Wednesday, March 16, 2016

Portrait of a gentleman: Monsieur by Frédéric Malle



Few months ago the French perfume house of Editions de Parfums Frédéric Malle announced for their latest release, Monsieur, that sooner or later hit the markets all around the world in their stores. Bruno Jovanovic, the tailor behind the release, borrows the concept of creation from Alfonso de Portago, Mark Birley, Jose-Luis de Vilallonga and Gianni Agnelli, the main seducers of the 20th century.


Malle who frequently keeps an eye to quintessential classical compositions and glamour of past, releases his creations in a modern-retro accent adapted to contemporary taste.
While it is mentioned by officials that more than half of the volume of the fragrance component is patchouli, there is no surprise that Monsieur immediately attracts audiences. It embodies fully masculine and chic, the way classic patchouli fans dig for, but no, it's not a damp and hippie type of 70's patchouli, nor Davidoff Zino type of Christmas night fragrance to imitate vulgar, angled-chin, dark-skinned men. It's gentle and well-behaved warm musky patchouli and male equivalence of Portrait of a Lady, both in title and in context.


The perfume initially is a bit boozy and on soft smoky camphorous vibe. The camphor air is Malle's signature that contributes in all the creations of the house, and its utmost level presents in Geranium Pour Monsieur that, plus green geranium, smells like fumed up toothpaste. This signature is metallic, earthy and semi-indolic floral. The opening exhibits bitter tangerine; sparkling that mixing with rum delivers a warm oriental leathery foundation which is commemorative of the intro of vintage M7. This must be for the impact of patchouli and pseudo-oud that is strong enough to conjure up such dusty picturesque.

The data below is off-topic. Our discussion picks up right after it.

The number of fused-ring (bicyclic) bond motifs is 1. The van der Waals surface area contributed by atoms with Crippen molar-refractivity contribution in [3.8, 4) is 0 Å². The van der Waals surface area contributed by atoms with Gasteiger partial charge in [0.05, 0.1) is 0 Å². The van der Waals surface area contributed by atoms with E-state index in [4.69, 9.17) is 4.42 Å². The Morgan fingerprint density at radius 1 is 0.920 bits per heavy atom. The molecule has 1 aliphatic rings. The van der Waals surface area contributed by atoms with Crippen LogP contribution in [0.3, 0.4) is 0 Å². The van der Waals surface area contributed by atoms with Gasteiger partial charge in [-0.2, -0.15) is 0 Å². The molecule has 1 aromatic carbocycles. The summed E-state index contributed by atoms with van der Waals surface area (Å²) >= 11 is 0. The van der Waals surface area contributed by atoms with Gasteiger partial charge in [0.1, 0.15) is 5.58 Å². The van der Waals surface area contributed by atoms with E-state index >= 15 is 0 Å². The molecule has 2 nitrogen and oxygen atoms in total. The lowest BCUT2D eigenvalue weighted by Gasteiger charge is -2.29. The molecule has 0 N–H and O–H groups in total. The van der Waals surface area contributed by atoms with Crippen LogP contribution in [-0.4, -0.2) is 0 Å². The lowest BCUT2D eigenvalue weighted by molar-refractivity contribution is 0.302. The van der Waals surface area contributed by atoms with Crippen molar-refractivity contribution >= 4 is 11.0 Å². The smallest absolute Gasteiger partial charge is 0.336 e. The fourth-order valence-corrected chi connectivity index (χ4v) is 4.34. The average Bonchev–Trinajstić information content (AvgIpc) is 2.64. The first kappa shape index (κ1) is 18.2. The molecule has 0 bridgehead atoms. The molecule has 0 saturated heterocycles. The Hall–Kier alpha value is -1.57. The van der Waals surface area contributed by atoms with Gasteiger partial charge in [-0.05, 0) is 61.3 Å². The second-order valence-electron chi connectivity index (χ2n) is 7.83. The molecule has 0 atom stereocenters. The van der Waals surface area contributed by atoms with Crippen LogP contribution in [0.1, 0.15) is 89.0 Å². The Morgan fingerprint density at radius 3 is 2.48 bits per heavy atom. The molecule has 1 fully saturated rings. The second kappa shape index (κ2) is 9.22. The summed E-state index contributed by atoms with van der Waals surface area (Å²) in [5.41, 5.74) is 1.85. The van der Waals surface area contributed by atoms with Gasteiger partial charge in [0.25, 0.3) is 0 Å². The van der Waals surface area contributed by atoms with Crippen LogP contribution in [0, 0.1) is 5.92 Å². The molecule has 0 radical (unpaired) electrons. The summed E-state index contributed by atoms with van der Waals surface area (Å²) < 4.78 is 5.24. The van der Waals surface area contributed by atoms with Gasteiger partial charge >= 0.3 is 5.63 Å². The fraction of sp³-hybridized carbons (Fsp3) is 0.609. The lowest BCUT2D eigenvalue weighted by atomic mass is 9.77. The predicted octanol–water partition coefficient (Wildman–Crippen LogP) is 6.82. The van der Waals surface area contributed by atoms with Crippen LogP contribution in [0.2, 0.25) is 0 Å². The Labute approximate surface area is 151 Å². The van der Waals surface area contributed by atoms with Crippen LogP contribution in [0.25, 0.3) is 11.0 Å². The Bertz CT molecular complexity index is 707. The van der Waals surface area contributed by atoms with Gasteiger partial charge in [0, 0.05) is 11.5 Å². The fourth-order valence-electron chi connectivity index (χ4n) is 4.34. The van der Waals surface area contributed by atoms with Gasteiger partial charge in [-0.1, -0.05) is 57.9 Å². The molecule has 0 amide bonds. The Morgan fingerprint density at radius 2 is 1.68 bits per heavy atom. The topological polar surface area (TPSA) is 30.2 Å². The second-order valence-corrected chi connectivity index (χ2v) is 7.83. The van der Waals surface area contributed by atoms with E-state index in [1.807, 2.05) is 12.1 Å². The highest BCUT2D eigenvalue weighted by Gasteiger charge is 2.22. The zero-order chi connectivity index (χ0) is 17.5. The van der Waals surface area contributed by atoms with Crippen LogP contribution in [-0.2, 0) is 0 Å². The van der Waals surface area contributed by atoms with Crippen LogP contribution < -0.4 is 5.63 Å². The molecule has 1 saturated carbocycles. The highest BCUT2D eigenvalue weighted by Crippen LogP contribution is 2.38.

Then patchouli appears and takes hegemony to all entire performance. It's a handle-with-care note placed in the cannon of the fragrance. It's dusty a bit, soft leathery, woody and camphorous. I avoid to use terms like bomb or so in my description for enormous presence of the mint, cause although it's the core, it's not fierce or overpowering. Very refined and rendered, it plays softly and if the effect of camphorous notes was not imparted, I would like to exemplify it to Guerlain Heritage EdT for some common aspects of patchouli. The base of the fragrance meets soft gray'ish musk and tender smoky amber. Plus patchouli, this combo is deliberately noble and spectacular.

Charlie Chaplin in Monsieur Verdoux is the very answer to who resembles the perfume?
A classic man, smart, chic, and bold is the persona of Monsieur.
Since the fragrance is recently hit, there are not so much reliable statements here and there. Comments in Fragrantica, as there's not much integrity between them, seem to be based on first impressions mainly. The boldest point, or let's say objection about Monsieur - as much as other Malle's creations - is resemblance to renown compositions to prepare a scentscape and indication of there's no innovation in the release but reinvention of wheel.
Personally I don't find repeating a formula an unethical fact to condemn, heritages should continue. It's like celebrating the same thousand years old ceremonies annually to keep their value alive. Secondly, I don't find Monsieur a replica of a fragrance hundred percent, even though, the overall effect looks so familiar from somewhere. By this, I believe this would be one of Malle's most successful fragrances just as Van der Noten which was delivered by the same artist.

Carpe Odor!

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